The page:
Last week, more than a hundred leading black organizers, artists, scholars—change makers of all kinds—came together to condemn the racist and sexist online attacks against Maurice Mitchell and Nelini Stamp of the Working Families Party (WFP). The attacks against Mitchell and Stamp were made in the wake of WFP’s early endorsement of Elizabeth Warren, ostensibly by some combination of self-identified Sanders reporters and malicious bots. What we do know is that immediately after the endorsement announcement, Mitchell, a black man, and Stamp, an Afro Latinx woman, became the target of a reprehensible flurry of racist and sexist epithets and threats against their lives. We also knew without a doubt that, regardless of our own political leanings, we could not be silent in the face of these attacks.
We live in Mississippi, where we are acutely aware of the relationship between online harassment and real-time danger. And we also know that this kind of danger is not unique to any one region of the country and, as these recent attacks show, can come from the right or the left. That is why it was particularly important to call them out. Mitchell and Stamp are important leaders and movement family. And we are building a movement that respects and loves one another—even when we might disagree.
We appreciate the Sanders campaign’s statement condemning these attacks. We also acknowledge and have a lot of respect for members of the campaign team who champion a strong race and class analysis. Yet what is clear to us is that these attacks are a symptom of a larger problem. There are those on the “left” who have long pushed for a kind of populism that ignores racism—and anti-blackness in particular. They argue that in order to create a comfortable place for white voters and “win” the presidency, we need to articulate a kind of color-blindness (that is really privilege-blindness) in our messaging. In other words, we must avoid a public conversation that centers racial justice and anti-blackness and fabricate a left that somehow challenges capital but never white supremacy. After more than a century of trying, it should be clear that this approach has been an epic failure. Any effort to forge a “progressive” coalition without clear, aligned values around racial and gender justice is inherently unstable.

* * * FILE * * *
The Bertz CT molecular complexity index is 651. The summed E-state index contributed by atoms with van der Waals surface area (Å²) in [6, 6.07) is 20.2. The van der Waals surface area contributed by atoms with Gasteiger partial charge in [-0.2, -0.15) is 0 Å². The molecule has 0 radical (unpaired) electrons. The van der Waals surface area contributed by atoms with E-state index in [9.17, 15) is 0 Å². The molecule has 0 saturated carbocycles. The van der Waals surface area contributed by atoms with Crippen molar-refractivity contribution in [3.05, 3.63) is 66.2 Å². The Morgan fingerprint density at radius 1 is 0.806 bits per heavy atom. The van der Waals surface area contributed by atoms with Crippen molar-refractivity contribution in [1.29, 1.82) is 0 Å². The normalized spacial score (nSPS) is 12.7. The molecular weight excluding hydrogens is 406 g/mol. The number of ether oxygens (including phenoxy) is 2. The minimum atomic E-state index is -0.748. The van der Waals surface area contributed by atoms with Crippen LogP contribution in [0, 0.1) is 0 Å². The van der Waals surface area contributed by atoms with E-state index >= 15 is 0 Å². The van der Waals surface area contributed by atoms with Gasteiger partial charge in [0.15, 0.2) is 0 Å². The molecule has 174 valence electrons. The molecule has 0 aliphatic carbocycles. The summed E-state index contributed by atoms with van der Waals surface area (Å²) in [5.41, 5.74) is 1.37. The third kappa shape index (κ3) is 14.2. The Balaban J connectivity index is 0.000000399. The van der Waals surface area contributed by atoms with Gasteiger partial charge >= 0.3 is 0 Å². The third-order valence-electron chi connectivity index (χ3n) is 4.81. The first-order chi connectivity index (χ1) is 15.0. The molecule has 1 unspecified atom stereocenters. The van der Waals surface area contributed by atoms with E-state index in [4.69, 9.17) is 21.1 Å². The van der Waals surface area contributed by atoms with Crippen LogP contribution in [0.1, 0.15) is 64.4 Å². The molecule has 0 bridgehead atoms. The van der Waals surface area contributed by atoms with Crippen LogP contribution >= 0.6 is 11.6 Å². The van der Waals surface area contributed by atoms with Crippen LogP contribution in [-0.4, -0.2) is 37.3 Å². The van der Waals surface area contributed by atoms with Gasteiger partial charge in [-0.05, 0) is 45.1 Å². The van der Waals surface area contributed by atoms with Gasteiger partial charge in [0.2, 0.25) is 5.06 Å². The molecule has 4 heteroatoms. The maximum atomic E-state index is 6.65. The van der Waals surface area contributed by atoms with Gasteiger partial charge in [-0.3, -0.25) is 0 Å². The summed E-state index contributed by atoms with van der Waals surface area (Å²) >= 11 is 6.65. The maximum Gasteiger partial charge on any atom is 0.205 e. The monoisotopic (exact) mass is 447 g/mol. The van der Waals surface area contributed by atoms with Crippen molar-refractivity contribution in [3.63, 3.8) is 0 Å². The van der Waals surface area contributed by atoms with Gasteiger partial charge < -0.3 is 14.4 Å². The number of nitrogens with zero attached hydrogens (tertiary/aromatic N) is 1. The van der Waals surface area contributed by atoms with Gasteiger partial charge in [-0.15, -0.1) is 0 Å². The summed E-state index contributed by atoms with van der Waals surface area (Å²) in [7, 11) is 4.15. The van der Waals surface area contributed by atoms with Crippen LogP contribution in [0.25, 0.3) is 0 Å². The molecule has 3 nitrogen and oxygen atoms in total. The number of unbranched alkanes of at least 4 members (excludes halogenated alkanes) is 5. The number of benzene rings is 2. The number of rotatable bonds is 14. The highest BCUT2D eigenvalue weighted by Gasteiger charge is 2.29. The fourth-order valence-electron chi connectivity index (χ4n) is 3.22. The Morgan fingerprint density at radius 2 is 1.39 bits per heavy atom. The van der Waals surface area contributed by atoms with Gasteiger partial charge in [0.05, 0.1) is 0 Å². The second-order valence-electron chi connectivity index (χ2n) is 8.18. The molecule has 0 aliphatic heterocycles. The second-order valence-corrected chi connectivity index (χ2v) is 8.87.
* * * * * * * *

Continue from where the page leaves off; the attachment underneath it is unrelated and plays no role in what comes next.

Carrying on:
So we are calling you in. These attacks underscore weaknesses in our coalition efforts—bots or no. That is why the two of us joined a hundred or so leaders to lift up the contradictions of any so-called left engaging in this antiblack, sexist behavior. We can’t champion a progressive agenda only when it fits perfectly into a white liberal privileged box. You can’t demonize black people and other people of color for daring to support a progressive candidate of their choice. This is not a movement of fair-weather friends.
We want to get Trump and the corrupt crew he runs with out of office. That’s only going to happen if we can help people grapple with the deeper issues of racism, sexism, and white supremacy so that anyone who thinks of themselves as progressive understands we are fighting for a “collective freedom,” as Angela Davis terms it. Freedom from violence and exploitation. Freedom to a fully realized life—and real democracy.
The test is our willingness to abandon underdeveloped theories, and follow a winnable strategy that takes into consideration all of the “isms” that white supremacy fosters. Let’s get to work.